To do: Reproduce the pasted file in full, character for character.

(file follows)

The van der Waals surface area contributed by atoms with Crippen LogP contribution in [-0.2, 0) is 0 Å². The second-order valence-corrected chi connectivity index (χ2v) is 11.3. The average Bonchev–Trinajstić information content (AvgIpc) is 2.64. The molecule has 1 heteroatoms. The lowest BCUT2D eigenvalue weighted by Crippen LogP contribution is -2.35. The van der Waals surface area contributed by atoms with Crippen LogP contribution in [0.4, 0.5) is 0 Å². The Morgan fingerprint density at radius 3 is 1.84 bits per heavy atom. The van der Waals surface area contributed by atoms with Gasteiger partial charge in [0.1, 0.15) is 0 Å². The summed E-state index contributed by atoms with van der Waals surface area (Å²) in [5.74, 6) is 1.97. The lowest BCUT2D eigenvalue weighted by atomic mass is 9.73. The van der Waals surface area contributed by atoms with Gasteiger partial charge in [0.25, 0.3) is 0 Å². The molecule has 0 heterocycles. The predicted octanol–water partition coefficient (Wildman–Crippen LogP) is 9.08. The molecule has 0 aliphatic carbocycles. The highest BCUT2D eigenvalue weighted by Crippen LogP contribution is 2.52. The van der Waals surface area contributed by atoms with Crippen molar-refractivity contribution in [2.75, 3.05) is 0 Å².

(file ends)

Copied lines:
The van der Waals surface area contributed by atoms with Crippen LogP contribution in [-0.2, 0) is 0 Å². The second-order valence-corrected chi connectivity index (χ2v) is 11.3. The average Bonchev–Trinajstić information content (AvgIpc) is 2.64. The molecule has 1 heteroatoms. The lowest BCUT2D eigenvalue weighted by Crippen LogP contribution is -2.35. The van der Waals surface area contributed by atoms with Crippen LogP contribution in [0.4, 0.5) is 0 Å². The Morgan fingerprint density at radius 3 is 1.84 bits per heavy atom. The van der Waals surface area contributed by atoms with Gasteiger partial charge in [0.1, 0.15) is 0 Å². The summed E-state index contributed by atoms with van der Waals surface area (Å²) in [5.74, 6) is 1.97. The lowest BCUT2D eigenvalue weighted by atomic mass is 9.73. The van der Waals surface area contributed by atoms with Gasteiger partial charge in [0.25, 0.3) is 0 Å². The molecule has 0 heterocycles. The predicted octanol–water partition coefficient (Wildman–Crippen LogP) is 9.08. The molecule has 0 aliphatic carbocycles. The highest BCUT2D eigenvalue weighted by Crippen LogP contribution is 2.52. The van der Waals surface area contributed by atoms with Crippen molar-refractivity contribution in [2.75, 3.05) is 0 Å².